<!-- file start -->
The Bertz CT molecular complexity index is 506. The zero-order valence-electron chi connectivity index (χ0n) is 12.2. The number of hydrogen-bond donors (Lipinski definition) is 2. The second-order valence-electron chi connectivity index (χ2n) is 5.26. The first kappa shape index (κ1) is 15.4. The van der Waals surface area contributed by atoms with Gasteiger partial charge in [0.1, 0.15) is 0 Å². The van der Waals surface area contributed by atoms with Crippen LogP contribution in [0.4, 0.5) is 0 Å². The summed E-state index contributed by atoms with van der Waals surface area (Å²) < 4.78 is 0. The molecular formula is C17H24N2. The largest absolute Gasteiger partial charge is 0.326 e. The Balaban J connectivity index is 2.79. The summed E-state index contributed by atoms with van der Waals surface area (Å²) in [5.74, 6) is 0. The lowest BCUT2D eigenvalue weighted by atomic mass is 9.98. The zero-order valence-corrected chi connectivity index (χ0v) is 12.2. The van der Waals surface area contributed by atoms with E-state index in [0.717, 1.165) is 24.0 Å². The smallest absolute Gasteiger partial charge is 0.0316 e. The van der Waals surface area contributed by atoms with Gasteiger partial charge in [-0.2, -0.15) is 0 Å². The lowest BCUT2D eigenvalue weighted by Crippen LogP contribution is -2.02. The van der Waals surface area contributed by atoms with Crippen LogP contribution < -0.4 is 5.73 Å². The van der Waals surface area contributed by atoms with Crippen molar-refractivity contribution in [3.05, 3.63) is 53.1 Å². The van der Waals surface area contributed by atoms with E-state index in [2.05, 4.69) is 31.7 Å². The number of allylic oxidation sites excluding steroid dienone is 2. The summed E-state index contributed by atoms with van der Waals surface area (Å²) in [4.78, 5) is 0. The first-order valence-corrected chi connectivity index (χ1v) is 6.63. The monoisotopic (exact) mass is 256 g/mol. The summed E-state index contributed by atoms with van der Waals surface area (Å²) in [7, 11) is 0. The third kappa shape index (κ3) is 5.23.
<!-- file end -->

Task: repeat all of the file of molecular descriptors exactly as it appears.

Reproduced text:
The Bertz CT molecular complexity index is 506. The zero-order valence-electron chi connectivity index (χ0n) is 12.2. The number of hydrogen-bond donors (Lipinski definition) is 2. The second-order valence-electron chi connectivity index (χ2n) is 5.26. The first kappa shape index (κ1) is 15.4. The van der Waals surface area contributed by atoms with Gasteiger partial charge in [0.1, 0.15) is 0 Å². The van der Waals surface area contributed by atoms with Crippen LogP contribution in [0.4, 0.5) is 0 Å². The summed E-state index contributed by atoms with van der Waals surface area (Å²) < 4.78 is 0. The molecular formula is C17H24N2. The largest absolute Gasteiger partial charge is 0.326 e. The Balaban J connectivity index is 2.79. The summed E-state index contributed by atoms with van der Waals surface area (Å²) in [5.74, 6) is 0. The lowest BCUT2D eigenvalue weighted by atomic mass is 9.98. The zero-order valence-corrected chi connectivity index (χ0v) is 12.2. The van der Waals surface area contributed by atoms with E-state index in [0.717, 1.165) is 24.0 Å². The smallest absolute Gasteiger partial charge is 0.0316 e. The van der Waals surface area contributed by atoms with Gasteiger partial charge in [-0.2, -0.15) is 0 Å². The lowest BCUT2D eigenvalue weighted by Crippen LogP contribution is -2.02. The van der Waals surface area contributed by atoms with Crippen LogP contribution < -0.4 is 5.73 Å². The van der Waals surface area contributed by atoms with Crippen molar-refractivity contribution in [3.05, 3.63) is 53.1 Å². The van der Waals surface area contributed by atoms with E-state index in [2.05, 4.69) is 31.7 Å². The number of allylic oxidation sites excluding steroid dienone is 2. The summed E-state index contributed by atoms with van der Waals surface area (Å²) in [4.78, 5) is 0. The first-order valence-corrected chi connectivity index (χ1v) is 6.63. The monoisotopic (exact) mass is 256 g/mol. The summed E-state index contributed by atoms with van der Waals surface area (Å²) in [7, 11) is 0. The third kappa shape index (κ3) is 5.23.